Because of the vigorous physical activity involved, you may wonder if it’s safe for your asthmatic child to engage in any sports. While it may seem counterintuitive, it’s not just okay, it’s highly recommended. Joining a sports team will allow your son or daughter to strengthen their heart and lungs through regular, aerobic exercise. With a stronger respiratory system, your child will better be able to handle the symptoms of asthma. Additionally, regular aerobic exercise will lower your child’s risk factor for contracting obesity, a disorder that is known to make the symptoms of asthma worse. To make sure your child can enjoy all the benefits of joining a recreation league or school sports team, you only need to take a few precautionary measures.
Administer Control Medication
As running back and forth across a field outdoors has the potential to trigger your child’s asthma in a number of different ways, such as inhaling tree pollen, it’s essential that they take two doses of asthma control medication daily. The easiest way to make sure your child takes their medication is to make it part of their morning and evening routine. Not doing so might result in your child skipping a necessary dose because they got distracted and forgot. A qualified asthma specialist can prescribe your child with the appropriate control medication.
Pack an Inhaler
In addition to taking rescue medication daily, it’s also important that your child has access to a rescue inhaler. Control medication is good for keeping your child’s condition stable on a day-to-day basis, but it’s not fast acting enough to help them in the midst of an asthma attack. If they experience an attack on the field, they’ll need access to their inhaler right away. Make sure they take the film inhaler with them to every practice session and game.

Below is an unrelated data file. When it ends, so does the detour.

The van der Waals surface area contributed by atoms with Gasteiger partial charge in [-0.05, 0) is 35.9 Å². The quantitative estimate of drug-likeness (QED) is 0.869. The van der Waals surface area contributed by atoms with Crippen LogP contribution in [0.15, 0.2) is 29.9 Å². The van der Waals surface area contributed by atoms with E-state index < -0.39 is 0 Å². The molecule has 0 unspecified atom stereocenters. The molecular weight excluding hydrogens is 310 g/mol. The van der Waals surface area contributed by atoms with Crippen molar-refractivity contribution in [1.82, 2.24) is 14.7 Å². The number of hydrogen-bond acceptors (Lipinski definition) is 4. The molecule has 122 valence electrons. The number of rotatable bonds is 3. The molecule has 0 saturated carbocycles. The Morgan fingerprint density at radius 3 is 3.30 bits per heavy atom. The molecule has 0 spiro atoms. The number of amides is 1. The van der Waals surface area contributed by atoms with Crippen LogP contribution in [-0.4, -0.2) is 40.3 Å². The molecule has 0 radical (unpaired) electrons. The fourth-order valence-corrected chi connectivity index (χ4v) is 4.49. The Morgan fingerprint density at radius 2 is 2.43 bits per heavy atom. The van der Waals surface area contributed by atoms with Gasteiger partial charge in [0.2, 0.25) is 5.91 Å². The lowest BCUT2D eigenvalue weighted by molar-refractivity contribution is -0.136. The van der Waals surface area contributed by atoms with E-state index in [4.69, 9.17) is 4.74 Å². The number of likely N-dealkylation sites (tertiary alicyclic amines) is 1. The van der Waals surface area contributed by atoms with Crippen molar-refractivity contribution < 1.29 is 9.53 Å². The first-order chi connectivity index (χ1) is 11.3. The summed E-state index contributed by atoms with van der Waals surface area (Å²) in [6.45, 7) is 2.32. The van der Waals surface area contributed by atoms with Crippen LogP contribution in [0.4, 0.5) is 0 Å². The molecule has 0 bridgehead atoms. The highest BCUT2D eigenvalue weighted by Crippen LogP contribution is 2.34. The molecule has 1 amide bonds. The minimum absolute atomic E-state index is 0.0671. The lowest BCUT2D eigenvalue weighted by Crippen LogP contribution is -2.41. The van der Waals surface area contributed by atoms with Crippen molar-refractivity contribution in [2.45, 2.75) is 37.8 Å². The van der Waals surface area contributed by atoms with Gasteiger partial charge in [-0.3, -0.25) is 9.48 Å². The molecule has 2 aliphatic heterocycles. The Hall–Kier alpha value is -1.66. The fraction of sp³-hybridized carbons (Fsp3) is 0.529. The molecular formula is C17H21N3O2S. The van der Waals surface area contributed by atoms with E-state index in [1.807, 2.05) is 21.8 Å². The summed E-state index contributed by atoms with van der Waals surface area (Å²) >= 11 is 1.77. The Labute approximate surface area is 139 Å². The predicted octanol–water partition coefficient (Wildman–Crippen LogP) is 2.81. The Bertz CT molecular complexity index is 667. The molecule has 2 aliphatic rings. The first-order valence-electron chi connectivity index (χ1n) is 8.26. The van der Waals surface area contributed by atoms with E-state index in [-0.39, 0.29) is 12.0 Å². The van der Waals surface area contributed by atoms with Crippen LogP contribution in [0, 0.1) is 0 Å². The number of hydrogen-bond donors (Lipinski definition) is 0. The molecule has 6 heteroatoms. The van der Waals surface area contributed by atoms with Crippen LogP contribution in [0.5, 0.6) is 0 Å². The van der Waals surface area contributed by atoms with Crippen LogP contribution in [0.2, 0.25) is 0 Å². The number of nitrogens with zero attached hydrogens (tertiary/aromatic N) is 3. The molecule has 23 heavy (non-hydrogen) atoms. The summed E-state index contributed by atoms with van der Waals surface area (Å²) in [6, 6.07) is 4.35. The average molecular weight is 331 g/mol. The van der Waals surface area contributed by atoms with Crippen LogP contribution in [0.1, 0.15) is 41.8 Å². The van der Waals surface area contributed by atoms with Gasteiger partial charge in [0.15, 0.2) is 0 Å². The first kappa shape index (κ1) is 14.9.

Coordinate with the Coach
In order to ensure your child’s safety, you should make sure their coach is informed of their condition. You should inform them of the severity of your child’s condition, any warning signs that indicate an asthma attack may be imminent, a list of their medications and the name and contact information of their doctor. This information will be essential in the event that your child has an asthma attack during a game and needs emergency medical intervention. It will also help the coach determine how often and in what position to play your child depending on certain conditions. For example, playing a position that requires a great deal of running on a hot and windy day would not be a good idea for an asthmatic child.
If you need help controlling your child’s asthma, contact us today to set up an appointment. Dr. Shulka has the skills and experience necessary to prescribe a course of treatment that will help make your child’s condition manageable.